In 1929, L.P. Benezet, superintendent of schools in Manchester, New Hampshire, believed that waiting until later would help children learn math more effectively. The experiment he conducted, waiting until 5th or 6th grade to offer formal arithmetic lessons, was very successful. (His report was published in the Journal of the NEA.)

8. Real mathematicians ask why and what if… 
If you’re trying to memorize it, you’re probably being pushed to learn something that hasn’t built up meaning for you. See Julie Brennan’s article on Memorizing Math Facts. Yes, eventually you want to have the times tables memorized, just like you want to know words by sight. But the path there can be full of delicious entertainment. Learn your multiplications as a meditation, as part of the games you play, …

Just like little kids, who ask why a thousand times a day, mathematicians ask why. Why are there only 5 Platonic (regular) solids? Why does a quadratic (y=x2), which gives a U-shaped parabola as its graph, have the same sort of U-shaped graph after you add a straight line equation (y=2x+1) to it? (A question asked and answered by James Tanton in this video.) Why does the anti-derivative give you area? Why does dividing by a fraction make something bigger? Why is the parallel postulate so much more complicated than the 4 postulates before it? Then came “What if we change that postulate?” And from that, many non-Euclidean geometries were born.

7. Math itself is the authority – not the curriculum, not the teacher, not the standards committee.
You can’t want students to do it the way you do. You have to be fearless, and you need to see the connections. (Read this from Math Mojo.)

6. Math is not arithmetic, although arithmetic is a part of it. (And even arithmetic has its deep side.)
Little kids can learn about infinity, geometry, probability, patterns, symmetry, tiling, map colorings, tangrams, … And they can do arithmetic in another base to play games with the meaning of place value. (I wrote about base eight here, and base three here.)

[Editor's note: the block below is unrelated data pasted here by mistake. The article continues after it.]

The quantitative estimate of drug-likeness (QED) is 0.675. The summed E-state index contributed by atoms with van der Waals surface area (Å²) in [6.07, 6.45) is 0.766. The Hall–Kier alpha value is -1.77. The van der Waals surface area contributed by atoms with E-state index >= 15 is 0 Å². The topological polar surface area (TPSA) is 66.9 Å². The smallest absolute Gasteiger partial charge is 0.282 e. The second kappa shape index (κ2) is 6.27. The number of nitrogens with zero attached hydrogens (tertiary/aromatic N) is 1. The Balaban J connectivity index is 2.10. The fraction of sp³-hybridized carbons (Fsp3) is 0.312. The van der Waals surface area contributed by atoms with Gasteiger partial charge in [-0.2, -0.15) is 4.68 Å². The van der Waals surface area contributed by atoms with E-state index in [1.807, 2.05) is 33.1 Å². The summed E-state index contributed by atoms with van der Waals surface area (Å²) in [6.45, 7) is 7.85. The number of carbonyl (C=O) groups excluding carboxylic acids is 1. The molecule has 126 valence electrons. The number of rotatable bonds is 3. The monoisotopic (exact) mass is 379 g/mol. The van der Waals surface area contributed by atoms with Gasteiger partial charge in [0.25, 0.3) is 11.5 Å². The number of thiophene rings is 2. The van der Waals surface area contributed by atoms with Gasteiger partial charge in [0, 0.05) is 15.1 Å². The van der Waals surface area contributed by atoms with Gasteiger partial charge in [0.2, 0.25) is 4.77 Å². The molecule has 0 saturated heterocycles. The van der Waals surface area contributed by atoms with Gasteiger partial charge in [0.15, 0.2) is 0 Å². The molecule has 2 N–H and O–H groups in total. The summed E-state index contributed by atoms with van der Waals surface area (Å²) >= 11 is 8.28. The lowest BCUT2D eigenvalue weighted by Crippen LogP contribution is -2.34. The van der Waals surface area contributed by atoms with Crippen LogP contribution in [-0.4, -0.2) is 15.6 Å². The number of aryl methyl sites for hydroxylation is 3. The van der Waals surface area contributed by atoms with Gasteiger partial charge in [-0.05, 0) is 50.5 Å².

5. Math is not facts (times tables) and procedures (long division), although those are a part of it; more deeply, math is about concepts, connections, patterns. It can be a game, a language, an art form. Everything is connected, often in surprising and beautiful ways.
My favorite math ed quote of all time comes from Marilyn Burns: “The secret key to mathematics is pattern.

U.S. classrooms are way too focused on procedure in math. It’s hard for any one teacher to break away from that, because the students come to expect it, and are likely to rebel if asked to really think. (See The Teaching Gap, by James Stigler.)

See George Hart for the artform. The language of math is the language of logic. Check out any Raymond Smullyan book for loads of silly logic puzzles, and go to islands full of vegetarian truthtellers and cannibal liars. Or check out some of Tanya Khovanova’s posts.

4. Students are willing to do the deep work necessary to learn math if and only if they’re enjoying it.